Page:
In a new paper in Trends in Ecology and Evolution, Dr Gabriel Jamie and Dr Joana Meier explore the phenomenon that the same polymorphisms often recur in many members of a species radiation (e.g. colour/pattern morphs, heterostyly, mating types, shell chirality). This phenomenon is puzzling because speciation often represents a barrier to the inheritance of the ancestral genetic variation underpinning polymorphisms. Generally, only a subset of the ancestral population go on to become founders of the new species. They outline the characteristics of polymorphisms that help their underlying genetic variation get inherited from ancestral standing variation, re-introduced through introgression or re-invented through mutation and also explore the factors influencing whether the requisite balancing selection operates widely across daughter species so that polymorphisms are maintained in many members of the radiation.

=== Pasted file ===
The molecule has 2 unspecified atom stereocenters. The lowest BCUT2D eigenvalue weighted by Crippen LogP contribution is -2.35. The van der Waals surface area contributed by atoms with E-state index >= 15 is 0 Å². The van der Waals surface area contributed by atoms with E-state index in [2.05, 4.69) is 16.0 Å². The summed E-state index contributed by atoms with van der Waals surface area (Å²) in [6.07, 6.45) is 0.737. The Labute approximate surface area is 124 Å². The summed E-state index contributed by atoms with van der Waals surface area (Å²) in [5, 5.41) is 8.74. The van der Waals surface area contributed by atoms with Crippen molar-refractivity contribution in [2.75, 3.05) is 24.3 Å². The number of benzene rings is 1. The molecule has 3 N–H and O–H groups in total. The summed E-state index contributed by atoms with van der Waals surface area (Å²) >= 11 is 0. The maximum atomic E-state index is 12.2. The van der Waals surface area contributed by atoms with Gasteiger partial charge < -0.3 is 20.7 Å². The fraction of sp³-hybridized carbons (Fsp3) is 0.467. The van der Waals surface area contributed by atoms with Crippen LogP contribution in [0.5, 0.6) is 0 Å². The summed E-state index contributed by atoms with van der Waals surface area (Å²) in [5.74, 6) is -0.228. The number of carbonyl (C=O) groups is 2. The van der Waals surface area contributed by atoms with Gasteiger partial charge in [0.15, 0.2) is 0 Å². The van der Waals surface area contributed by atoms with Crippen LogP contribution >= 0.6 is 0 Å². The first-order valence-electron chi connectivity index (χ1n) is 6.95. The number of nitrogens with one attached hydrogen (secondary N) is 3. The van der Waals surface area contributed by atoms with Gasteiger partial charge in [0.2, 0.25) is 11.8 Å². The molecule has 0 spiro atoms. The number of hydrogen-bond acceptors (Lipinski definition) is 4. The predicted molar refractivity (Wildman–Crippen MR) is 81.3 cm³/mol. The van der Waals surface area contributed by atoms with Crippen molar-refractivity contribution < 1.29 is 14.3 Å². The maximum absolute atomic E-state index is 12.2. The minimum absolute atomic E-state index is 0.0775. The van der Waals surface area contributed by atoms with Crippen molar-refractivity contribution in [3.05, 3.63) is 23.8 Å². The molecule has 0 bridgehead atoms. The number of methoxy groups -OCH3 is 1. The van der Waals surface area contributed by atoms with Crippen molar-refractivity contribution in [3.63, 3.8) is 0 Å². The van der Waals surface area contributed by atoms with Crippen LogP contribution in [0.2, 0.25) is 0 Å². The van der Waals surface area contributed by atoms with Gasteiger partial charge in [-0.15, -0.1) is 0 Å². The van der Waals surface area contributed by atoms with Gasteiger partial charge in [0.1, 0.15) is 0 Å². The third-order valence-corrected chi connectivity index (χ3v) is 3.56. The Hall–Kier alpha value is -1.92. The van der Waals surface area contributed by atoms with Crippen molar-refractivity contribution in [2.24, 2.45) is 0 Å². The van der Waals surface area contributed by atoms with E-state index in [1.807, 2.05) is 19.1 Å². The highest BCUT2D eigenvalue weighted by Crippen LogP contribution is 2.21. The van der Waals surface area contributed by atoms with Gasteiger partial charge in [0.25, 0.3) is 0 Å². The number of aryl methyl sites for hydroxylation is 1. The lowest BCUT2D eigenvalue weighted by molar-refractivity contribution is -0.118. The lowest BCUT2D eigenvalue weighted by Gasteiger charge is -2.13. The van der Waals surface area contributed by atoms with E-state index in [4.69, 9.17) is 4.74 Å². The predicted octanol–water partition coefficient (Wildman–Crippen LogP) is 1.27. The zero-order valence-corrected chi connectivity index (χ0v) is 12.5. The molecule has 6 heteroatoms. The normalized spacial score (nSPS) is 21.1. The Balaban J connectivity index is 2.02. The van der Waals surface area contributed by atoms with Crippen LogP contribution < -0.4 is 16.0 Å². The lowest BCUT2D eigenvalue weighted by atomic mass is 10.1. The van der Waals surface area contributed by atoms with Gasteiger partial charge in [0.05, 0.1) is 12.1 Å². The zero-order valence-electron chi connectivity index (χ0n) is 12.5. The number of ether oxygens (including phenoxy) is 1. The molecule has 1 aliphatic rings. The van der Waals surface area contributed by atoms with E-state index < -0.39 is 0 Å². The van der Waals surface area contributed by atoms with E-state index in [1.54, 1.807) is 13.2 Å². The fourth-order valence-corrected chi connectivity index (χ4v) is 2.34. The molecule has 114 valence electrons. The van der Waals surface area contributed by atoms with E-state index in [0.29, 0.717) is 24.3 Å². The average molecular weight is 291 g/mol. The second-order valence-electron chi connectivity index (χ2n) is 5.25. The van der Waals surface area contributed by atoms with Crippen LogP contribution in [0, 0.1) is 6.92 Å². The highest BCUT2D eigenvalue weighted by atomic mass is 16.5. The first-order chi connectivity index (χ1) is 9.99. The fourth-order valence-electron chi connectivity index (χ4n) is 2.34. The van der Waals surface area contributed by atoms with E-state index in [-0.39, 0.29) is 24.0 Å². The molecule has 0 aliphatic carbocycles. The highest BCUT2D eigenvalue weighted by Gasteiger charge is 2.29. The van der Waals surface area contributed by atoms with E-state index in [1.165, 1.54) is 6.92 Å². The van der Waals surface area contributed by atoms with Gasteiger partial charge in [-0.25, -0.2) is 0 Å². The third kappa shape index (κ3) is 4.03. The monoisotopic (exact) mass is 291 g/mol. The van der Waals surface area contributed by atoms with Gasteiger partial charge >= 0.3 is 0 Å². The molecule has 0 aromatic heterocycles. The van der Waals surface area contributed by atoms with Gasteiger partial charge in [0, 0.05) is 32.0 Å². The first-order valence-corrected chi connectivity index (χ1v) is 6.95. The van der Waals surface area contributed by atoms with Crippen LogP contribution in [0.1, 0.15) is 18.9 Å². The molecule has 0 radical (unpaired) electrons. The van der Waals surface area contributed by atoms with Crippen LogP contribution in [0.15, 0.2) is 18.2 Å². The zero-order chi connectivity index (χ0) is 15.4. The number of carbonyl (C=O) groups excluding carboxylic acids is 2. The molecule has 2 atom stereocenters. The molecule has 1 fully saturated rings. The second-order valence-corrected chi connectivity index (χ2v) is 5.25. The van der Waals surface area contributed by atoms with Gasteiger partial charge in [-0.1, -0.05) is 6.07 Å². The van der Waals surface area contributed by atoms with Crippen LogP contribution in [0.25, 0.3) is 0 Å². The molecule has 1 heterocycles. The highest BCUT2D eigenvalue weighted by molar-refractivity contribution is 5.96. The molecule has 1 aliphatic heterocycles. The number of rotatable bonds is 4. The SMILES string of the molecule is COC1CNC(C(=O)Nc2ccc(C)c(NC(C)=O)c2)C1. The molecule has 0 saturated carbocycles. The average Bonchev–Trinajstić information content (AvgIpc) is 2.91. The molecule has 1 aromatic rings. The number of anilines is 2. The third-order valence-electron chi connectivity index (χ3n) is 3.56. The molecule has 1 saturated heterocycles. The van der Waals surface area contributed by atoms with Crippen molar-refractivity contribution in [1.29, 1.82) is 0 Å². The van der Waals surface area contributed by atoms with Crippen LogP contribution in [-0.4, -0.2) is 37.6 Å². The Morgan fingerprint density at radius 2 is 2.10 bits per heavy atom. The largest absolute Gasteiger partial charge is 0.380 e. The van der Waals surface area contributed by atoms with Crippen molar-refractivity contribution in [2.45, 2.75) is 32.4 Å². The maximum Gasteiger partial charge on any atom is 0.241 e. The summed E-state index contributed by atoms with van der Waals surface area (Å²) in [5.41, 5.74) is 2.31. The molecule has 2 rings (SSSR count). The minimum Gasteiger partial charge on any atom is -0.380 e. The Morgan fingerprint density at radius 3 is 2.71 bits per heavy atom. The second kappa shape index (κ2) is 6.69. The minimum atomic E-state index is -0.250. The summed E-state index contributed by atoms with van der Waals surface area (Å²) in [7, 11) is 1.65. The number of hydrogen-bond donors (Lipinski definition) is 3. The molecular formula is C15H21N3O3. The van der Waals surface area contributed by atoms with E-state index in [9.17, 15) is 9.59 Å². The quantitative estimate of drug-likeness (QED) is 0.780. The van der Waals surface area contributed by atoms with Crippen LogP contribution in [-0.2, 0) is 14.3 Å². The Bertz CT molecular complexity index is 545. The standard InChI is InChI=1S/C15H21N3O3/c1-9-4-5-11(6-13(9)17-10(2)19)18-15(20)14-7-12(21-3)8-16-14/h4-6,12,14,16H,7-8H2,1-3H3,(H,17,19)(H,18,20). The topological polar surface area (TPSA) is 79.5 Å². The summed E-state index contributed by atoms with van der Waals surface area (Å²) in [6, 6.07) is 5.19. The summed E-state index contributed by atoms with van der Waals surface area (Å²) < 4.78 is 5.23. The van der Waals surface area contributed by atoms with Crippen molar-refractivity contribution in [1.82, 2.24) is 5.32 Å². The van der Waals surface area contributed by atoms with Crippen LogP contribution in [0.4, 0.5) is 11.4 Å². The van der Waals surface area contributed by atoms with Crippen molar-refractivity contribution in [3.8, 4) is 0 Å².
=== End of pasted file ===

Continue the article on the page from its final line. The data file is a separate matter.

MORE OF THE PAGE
In a new paper published in Evolution, Dr Gabriel Jamie along with Silky Hamama, Collins Moya and Prof. Claire Spottiswoode from the African Cuckoos team and collaborators from University of Puerto Rico (Steven Van Belleghem), Princeton University (Dr Cassie Stoddard and Dr Ben Hogan) and University of Cambridge (Professor Rebecca Kilner) provide evidence of host-specific mimicry in the indigobirds and whydahs of Africa. Building on the pioneering work of Robert Payne and Jürgen Nicolai, they provide quantitative evidence that nestling Vidua finches mimic the patterns, colours and begging calls of their host’s nestling, and qualitative evidence of mimicry of host movements.